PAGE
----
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Trumpism At Voice Of America: Firings, Foosball And A Conspiracy Theory

Former CEO of U.S. Agency for Global Media Michael Pack was appointed by President Trump. During his time with the agency, Pack waged ideological warfare on his own agency, targeting his executives and staffers with investigations.
U.S. Agency for Global Media
Former CEO of U.S. Agency for Global Media Michael Pack was appointed by President Trump. During his time with the agency, Pack waged ideological warfare on his own agency, targeting his executives and staffers with investigations.

One way to understand the capricious nature of life at Voice of America and its federal parent agency over the last seven months would have been to witness two men standing across a foosball table from each other, twisting knobs and shouting in the empty cubicles of the Spanish-language service.

Every day last summer, a senior agency adviser, Dan Hanlon, and an aide spent hours playing in offices abandoned for the pandemic. Their new CEO, Michael Pack, had sidelined them almost immediately after his arrival in June, telling others they were disloyal and untrustworthy.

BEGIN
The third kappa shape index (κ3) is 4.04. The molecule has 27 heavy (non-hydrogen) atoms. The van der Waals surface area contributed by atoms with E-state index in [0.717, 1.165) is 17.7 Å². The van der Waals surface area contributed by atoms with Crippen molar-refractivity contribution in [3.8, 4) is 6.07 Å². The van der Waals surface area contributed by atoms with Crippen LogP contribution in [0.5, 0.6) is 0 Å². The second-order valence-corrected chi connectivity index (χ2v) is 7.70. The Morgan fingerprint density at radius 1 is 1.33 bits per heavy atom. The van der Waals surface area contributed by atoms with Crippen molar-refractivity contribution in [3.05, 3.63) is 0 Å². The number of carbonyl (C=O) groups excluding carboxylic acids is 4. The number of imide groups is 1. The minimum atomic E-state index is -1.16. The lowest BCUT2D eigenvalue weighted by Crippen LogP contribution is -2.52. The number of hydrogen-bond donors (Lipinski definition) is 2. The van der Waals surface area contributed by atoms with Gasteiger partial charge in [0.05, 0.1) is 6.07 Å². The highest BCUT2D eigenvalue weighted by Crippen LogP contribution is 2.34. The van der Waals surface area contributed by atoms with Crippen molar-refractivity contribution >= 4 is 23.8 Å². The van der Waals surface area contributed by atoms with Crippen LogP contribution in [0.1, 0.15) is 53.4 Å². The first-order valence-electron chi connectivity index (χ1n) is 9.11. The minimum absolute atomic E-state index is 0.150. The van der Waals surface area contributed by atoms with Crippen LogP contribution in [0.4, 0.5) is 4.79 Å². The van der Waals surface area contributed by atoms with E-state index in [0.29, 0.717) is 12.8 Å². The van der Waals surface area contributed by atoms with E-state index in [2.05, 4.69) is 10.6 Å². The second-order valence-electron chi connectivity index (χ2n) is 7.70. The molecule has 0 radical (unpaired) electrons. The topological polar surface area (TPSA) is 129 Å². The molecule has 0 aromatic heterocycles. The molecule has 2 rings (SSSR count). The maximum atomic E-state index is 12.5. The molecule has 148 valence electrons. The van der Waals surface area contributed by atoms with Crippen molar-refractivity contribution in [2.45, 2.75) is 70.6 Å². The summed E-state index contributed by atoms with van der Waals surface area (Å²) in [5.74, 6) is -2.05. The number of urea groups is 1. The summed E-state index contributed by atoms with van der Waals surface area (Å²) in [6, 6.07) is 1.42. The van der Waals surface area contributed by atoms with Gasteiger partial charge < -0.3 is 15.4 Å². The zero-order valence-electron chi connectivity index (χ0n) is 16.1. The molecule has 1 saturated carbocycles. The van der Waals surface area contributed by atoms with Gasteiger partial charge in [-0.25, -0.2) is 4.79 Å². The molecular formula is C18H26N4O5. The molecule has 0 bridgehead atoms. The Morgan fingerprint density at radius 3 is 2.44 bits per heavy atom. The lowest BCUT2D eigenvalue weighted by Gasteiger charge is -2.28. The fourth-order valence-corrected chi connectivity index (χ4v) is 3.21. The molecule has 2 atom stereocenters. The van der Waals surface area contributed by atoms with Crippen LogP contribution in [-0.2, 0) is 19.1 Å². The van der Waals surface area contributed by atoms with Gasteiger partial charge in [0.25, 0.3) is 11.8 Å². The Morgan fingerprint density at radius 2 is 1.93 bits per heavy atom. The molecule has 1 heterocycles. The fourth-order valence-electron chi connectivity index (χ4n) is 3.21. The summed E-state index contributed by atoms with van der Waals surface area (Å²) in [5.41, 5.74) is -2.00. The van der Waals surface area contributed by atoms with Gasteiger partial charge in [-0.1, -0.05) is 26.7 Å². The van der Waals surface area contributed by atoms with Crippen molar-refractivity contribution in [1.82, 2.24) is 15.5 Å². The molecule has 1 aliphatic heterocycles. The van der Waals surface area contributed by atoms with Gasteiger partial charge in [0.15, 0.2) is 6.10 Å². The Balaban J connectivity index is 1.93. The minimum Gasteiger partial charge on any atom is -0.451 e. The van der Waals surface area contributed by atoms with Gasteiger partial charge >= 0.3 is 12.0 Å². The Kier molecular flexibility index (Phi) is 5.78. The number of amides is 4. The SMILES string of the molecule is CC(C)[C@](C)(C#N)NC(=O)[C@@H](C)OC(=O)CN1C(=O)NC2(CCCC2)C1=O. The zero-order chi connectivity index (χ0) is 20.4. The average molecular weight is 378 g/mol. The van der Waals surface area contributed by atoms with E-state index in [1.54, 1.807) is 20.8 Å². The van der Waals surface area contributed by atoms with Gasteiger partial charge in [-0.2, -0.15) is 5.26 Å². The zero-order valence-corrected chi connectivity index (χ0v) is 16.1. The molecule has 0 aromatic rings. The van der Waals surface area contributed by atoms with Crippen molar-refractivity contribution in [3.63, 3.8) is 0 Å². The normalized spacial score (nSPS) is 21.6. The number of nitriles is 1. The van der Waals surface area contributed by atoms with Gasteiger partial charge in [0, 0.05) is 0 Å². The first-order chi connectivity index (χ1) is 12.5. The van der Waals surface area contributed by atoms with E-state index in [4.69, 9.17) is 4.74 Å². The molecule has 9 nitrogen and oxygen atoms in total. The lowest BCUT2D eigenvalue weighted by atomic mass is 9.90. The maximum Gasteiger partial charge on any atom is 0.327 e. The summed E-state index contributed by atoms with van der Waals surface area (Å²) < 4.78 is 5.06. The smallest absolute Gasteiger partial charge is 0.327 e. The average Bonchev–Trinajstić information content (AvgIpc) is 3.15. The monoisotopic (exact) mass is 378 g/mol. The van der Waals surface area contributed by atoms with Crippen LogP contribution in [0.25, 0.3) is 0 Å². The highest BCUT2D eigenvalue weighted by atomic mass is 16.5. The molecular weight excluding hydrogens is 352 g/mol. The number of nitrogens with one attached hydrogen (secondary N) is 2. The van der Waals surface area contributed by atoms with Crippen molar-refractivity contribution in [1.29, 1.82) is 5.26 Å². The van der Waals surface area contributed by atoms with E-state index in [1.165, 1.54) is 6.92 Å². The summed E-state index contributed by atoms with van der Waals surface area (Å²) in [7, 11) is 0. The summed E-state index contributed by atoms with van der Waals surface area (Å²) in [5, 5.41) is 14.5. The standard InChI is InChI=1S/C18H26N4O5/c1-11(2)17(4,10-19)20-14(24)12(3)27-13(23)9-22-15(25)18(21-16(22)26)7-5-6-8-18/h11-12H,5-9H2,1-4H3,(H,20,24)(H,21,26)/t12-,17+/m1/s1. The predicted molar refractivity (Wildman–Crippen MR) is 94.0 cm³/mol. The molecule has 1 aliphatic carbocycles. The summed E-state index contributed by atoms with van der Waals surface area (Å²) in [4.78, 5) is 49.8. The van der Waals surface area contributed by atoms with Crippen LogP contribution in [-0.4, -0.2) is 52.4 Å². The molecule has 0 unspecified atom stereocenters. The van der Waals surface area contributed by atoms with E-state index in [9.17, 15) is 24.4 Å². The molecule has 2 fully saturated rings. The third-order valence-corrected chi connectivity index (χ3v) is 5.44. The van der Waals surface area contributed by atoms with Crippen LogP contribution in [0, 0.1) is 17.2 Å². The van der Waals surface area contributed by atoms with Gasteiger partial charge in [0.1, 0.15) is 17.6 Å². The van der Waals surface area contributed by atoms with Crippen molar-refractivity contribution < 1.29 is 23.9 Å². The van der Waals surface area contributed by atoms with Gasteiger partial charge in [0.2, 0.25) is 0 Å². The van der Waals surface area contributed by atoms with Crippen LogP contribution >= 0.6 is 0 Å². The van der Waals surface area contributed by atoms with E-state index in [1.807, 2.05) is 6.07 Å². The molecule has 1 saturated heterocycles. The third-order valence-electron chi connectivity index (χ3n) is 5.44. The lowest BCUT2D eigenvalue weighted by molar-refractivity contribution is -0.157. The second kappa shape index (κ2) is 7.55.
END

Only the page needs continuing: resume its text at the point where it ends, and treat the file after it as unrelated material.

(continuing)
"It was actually one of the most surreal times of my career in federal government," said Hanlon, who was a top aide to President Donald Trump's chief of staff when the White House assigned him to the agency. "Since they weren't talking to us, we would come in at nine o'clock and stamp out at five o'clock. And we played foosball all day. And we would just sit there, commenting about how absurd this whole thing was."

Pack, Trump's choice to lead the U.S. Agency for Global Media, had assured senators considering his confirmation that he believed in the importance of the independent news coverage provided by Voice of America and its sister networks overseen by the agency.

Instead, Pack's seven-month tenure offered a near-perfect encapsulation of Trumpism. Once confirmed by the Senate, Pack announced his charge was "to drain the swamp, to root out corruption, and to deal with these issues of [anti-Trump] bias," as he put it on The Federalist Radio Hour, a conservative podcast. Pack obsessed over staff loyalty, embraced conspiracy theories and refused to allow visa extensions for his foreign journalists.